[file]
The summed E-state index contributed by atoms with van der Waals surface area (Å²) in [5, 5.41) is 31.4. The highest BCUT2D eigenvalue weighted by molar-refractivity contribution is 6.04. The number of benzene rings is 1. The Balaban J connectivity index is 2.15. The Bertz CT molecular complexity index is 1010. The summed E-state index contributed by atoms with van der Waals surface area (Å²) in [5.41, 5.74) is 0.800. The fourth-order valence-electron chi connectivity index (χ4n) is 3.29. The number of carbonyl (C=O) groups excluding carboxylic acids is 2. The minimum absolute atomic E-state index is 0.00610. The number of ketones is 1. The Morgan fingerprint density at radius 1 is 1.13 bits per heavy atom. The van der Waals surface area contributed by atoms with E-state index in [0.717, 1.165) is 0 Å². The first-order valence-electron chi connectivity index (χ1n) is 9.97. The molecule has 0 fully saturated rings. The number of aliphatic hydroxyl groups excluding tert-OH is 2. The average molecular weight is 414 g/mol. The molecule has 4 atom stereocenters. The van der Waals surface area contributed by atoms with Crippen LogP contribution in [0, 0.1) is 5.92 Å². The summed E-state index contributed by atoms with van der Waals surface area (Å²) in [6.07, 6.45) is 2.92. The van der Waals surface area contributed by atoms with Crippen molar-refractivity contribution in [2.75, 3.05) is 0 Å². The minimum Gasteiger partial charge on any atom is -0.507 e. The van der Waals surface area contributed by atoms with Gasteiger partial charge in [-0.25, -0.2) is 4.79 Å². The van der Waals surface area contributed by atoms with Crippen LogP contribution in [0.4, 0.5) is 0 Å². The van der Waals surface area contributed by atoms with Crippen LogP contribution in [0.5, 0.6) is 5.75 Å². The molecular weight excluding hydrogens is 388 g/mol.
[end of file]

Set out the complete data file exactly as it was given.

The summed E-state index contributed by atoms with van der Waals surface area (Å²) in [5, 5.41) is 31.4. The highest BCUT2D eigenvalue weighted by molar-refractivity contribution is 6.04. The number of benzene rings is 1. The Balaban J connectivity index is 2.15. The Bertz CT molecular complexity index is 1010. The summed E-state index contributed by atoms with van der Waals surface area (Å²) in [5.41, 5.74) is 0.800. The fourth-order valence-electron chi connectivity index (χ4n) is 3.29. The number of carbonyl (C=O) groups excluding carboxylic acids is 2. The minimum absolute atomic E-state index is 0.00610. The number of ketones is 1. The Morgan fingerprint density at radius 1 is 1.13 bits per heavy atom. The van der Waals surface area contributed by atoms with E-state index in [0.717, 1.165) is 0 Å². The first-order valence-electron chi connectivity index (χ1n) is 9.97. The molecule has 0 fully saturated rings. The number of aliphatic hydroxyl groups excluding tert-OH is 2. The average molecular weight is 414 g/mol. The molecule has 4 atom stereocenters. The van der Waals surface area contributed by atoms with Crippen LogP contribution in [0, 0.1) is 5.92 Å². The summed E-state index contributed by atoms with van der Waals surface area (Å²) in [6.07, 6.45) is 2.92. The van der Waals surface area contributed by atoms with Crippen molar-refractivity contribution in [2.75, 3.05) is 0 Å². The minimum Gasteiger partial charge on any atom is -0.507 e. The van der Waals surface area contributed by atoms with Gasteiger partial charge in [-0.25, -0.2) is 4.79 Å². The van der Waals surface area contributed by atoms with Crippen LogP contribution in [0.4, 0.5) is 0 Å². The van der Waals surface area contributed by atoms with Crippen LogP contribution in [0.5, 0.6) is 5.75 Å². The molecular weight excluding hydrogens is 388 g/mol.